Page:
In our last strategic outlook, we warned that a worsening trade conflict could lead to a revision of our forecasts. This has now occurred indirectly. Although the conflict has not escalated recently, central banks referred to it as one of the reasons for their renewed "dovishness." We had predicted that the U.S. Federal Reserve (Fed) would leave interest rates on hold for that period. We have now penciled in a reduction of 50 basis points, which would equal two rate cuts of 25 basis points each. For the European Central Bank (ECB) we expect looser policies too in coming months. Most probably, the ECB will try to do this via one cut of 10 basis points in the deposit rate and the implementation of a tiering system for commercial banks parking money with the ECB.
Uncertainties around these forecasts are unusually large. They mostly reflect changing rhetoric from the central banks themselves, rather than the occasional pockets of weaknesses in incoming economic data. Dovish central-bank rhetoric, in turn, appears to be mainly driven by falling bond yields, and in particular declines in inflation expectations. Rightly or wrongly, many market participants appear to think that the tariff wars could unleash deflationary forces again around the world. And the Fed seems to be edging towards the conclusion that this will justify cutting rates pre-emptively.
Against this backdrop, we are reducing our U.S. Treasury forecasts until June 2020 by 30 basis points along the yield curve, compared to our previous targets, while leaving U.S. corporate-bond spreads unchanged. The picture for European sovereign bonds is similar. Whereas for European corporate bonds, we expect spreads to tighten, on the back of hopes that the ECB might eventually revive its bond-purchase programs. For the same reason, we also expect spreads for riskier Eurozone sovereign bonds to tighten.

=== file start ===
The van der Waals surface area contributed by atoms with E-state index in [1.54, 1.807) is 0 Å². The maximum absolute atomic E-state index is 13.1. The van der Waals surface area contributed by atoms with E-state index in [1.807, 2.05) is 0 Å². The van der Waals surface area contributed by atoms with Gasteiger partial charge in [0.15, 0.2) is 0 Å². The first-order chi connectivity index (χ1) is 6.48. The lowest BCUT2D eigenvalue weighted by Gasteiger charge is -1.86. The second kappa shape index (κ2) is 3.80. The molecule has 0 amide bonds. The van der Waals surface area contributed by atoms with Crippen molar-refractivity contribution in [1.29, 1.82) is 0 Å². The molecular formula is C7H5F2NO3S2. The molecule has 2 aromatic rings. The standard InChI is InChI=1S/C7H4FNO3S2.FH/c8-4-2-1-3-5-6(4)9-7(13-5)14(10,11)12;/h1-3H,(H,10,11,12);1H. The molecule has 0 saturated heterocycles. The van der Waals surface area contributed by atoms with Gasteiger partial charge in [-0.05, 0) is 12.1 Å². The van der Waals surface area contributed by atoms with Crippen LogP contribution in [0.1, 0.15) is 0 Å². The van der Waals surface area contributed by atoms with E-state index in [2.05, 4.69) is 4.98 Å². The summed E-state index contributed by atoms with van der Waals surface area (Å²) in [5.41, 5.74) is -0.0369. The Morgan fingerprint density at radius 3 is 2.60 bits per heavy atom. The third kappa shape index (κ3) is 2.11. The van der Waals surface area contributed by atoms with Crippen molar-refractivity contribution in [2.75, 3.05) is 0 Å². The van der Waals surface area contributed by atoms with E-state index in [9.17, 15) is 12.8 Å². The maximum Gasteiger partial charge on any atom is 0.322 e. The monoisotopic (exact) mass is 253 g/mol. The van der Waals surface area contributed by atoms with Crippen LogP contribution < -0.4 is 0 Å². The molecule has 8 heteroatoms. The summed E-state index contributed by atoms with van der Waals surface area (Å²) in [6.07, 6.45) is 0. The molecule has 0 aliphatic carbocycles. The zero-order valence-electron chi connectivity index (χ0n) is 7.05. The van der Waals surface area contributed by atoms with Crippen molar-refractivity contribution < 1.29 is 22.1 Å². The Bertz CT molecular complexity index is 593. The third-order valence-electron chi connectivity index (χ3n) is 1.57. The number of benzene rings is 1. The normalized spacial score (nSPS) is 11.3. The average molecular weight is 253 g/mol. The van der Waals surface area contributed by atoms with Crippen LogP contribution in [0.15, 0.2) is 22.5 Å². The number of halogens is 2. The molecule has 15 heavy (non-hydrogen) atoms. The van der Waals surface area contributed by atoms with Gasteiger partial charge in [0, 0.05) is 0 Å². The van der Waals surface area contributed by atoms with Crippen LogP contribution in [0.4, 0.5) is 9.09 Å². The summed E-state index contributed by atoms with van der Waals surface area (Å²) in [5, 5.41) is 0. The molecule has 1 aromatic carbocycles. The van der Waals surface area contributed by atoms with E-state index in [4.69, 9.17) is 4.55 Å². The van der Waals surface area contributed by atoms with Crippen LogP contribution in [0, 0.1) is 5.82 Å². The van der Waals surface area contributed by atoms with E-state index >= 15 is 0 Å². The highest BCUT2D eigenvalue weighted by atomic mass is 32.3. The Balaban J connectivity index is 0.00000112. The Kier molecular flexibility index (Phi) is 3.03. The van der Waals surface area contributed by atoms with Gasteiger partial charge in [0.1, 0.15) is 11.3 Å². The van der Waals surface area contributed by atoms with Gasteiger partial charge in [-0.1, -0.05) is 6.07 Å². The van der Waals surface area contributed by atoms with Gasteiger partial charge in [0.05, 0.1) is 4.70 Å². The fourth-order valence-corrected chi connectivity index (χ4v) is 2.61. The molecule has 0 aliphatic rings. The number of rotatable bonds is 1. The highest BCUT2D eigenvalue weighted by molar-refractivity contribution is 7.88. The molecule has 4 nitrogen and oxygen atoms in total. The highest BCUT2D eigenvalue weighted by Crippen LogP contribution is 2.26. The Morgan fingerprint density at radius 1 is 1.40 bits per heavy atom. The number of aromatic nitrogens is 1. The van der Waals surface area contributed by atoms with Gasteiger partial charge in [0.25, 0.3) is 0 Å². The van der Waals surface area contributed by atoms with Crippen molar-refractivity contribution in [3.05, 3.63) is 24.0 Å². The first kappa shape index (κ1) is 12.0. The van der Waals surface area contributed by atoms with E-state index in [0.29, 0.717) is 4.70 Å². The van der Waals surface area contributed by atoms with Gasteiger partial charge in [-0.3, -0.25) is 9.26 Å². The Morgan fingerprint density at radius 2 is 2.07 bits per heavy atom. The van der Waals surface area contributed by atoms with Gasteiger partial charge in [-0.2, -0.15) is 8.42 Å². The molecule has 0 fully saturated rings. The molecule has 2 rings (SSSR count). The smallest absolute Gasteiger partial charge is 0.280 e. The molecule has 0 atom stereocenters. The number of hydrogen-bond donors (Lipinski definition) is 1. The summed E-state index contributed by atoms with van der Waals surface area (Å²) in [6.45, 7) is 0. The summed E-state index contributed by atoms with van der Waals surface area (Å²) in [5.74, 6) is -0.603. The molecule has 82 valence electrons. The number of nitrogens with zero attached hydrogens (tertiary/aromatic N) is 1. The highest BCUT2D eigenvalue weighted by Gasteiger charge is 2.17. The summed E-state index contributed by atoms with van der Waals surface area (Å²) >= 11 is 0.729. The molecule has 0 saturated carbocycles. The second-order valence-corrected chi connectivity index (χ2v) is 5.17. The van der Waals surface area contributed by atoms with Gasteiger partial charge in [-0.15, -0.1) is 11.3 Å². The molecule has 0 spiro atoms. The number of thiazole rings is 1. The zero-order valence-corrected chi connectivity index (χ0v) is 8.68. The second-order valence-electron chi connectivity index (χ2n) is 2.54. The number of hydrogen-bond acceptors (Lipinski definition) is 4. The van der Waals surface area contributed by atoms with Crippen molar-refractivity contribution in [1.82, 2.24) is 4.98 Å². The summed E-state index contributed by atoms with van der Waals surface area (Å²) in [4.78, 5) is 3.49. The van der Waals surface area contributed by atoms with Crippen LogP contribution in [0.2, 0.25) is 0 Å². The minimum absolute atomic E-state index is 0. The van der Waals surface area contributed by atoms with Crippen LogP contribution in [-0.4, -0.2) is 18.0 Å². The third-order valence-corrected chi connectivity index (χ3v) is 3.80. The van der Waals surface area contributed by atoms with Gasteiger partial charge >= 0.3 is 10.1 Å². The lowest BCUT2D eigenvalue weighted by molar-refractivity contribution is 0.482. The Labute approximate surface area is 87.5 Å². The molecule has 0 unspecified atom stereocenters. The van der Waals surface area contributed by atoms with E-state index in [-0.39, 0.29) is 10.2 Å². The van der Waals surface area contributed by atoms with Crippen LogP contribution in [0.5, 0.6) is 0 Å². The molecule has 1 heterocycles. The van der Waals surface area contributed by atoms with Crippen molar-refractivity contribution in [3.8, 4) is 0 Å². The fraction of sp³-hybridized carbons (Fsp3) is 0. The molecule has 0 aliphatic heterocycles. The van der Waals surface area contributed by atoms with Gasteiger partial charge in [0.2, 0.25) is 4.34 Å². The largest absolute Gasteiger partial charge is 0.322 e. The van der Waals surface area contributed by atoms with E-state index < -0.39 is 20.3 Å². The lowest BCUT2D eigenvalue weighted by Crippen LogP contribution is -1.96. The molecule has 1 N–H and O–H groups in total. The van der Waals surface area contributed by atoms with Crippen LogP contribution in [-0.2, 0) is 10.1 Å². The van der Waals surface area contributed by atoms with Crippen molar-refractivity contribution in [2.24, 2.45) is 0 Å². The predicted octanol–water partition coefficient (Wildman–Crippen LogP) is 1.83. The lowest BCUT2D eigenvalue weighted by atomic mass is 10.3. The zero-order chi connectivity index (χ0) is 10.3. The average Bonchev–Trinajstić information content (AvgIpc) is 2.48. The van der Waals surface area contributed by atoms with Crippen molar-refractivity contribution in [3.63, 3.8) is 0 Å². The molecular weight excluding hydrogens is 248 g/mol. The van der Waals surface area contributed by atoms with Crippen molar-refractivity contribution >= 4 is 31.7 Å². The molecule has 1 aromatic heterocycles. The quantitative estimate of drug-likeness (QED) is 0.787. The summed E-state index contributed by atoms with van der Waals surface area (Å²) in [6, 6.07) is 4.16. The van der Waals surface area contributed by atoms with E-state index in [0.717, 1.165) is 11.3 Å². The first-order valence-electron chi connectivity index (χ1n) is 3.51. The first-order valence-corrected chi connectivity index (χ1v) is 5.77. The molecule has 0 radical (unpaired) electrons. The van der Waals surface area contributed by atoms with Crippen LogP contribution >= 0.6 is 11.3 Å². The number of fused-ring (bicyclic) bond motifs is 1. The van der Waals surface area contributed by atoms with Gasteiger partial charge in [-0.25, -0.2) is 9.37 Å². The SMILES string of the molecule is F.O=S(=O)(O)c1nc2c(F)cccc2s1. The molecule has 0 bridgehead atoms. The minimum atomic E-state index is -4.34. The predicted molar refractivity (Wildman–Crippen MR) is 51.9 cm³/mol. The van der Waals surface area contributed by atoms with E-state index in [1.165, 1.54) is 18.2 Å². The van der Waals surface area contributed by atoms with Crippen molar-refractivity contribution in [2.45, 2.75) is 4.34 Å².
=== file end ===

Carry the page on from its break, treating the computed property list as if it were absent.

Most of our other 12-month targets remain unchanged, including in particular those for all major equity indices. This reflects our concern that even if no new tariffs are implemented, corporate margins are likely to suffer from the ones already implemented. And, in the face of lingering trade wars, it is far from clear that the modest rate cuts, we now envision, will suffice to give equity markets another boost. It is equally possible that we see a market correction, before the Fed cuts. At least, that would provide a better justification for such a cut than what we have seen so far.
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